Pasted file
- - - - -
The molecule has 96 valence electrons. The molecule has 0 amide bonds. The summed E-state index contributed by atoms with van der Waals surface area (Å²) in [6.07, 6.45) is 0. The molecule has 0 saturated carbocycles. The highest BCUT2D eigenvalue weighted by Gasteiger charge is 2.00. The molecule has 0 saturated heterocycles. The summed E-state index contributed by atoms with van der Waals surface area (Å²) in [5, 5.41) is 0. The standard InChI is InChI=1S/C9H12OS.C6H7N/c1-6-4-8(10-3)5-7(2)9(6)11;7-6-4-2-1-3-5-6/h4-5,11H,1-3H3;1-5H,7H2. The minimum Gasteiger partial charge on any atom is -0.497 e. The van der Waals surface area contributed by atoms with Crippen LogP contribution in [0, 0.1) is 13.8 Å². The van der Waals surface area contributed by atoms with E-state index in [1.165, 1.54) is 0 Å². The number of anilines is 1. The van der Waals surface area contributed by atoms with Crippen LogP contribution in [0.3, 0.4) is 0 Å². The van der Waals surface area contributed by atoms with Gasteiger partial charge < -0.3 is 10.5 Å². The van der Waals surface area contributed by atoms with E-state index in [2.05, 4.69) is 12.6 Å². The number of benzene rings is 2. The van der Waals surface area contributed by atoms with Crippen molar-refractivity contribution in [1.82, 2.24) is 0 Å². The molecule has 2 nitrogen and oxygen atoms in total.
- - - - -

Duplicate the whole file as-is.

The molecule has 96 valence electrons. The molecule has 0 amide bonds. The summed E-state index contributed by atoms with van der Waals surface area (Å²) in [6.07, 6.45) is 0. The molecule has 0 saturated carbocycles. The highest BCUT2D eigenvalue weighted by Gasteiger charge is 2.00. The molecule has 0 saturated heterocycles. The summed E-state index contributed by atoms with van der Waals surface area (Å²) in [5, 5.41) is 0. The standard InChI is InChI=1S/C9H12OS.C6H7N/c1-6-4-8(10-3)5-7(2)9(6)11;7-6-4-2-1-3-5-6/h4-5,11H,1-3H3;1-5H,7H2. The minimum Gasteiger partial charge on any atom is -0.497 e. The van der Waals surface area contributed by atoms with Crippen LogP contribution in [0, 0.1) is 13.8 Å². The van der Waals surface area contributed by atoms with E-state index in [1.165, 1.54) is 0 Å². The number of anilines is 1. The van der Waals surface area contributed by atoms with Crippen LogP contribution in [0.3, 0.4) is 0 Å². The van der Waals surface area contributed by atoms with Gasteiger partial charge < -0.3 is 10.5 Å². The van der Waals surface area contributed by atoms with E-state index in [2.05, 4.69) is 12.6 Å². The number of benzene rings is 2. The van der Waals surface area contributed by atoms with Crippen molar-refractivity contribution in [1.82, 2.24) is 0 Å². The molecule has 2 nitrogen and oxygen atoms in total.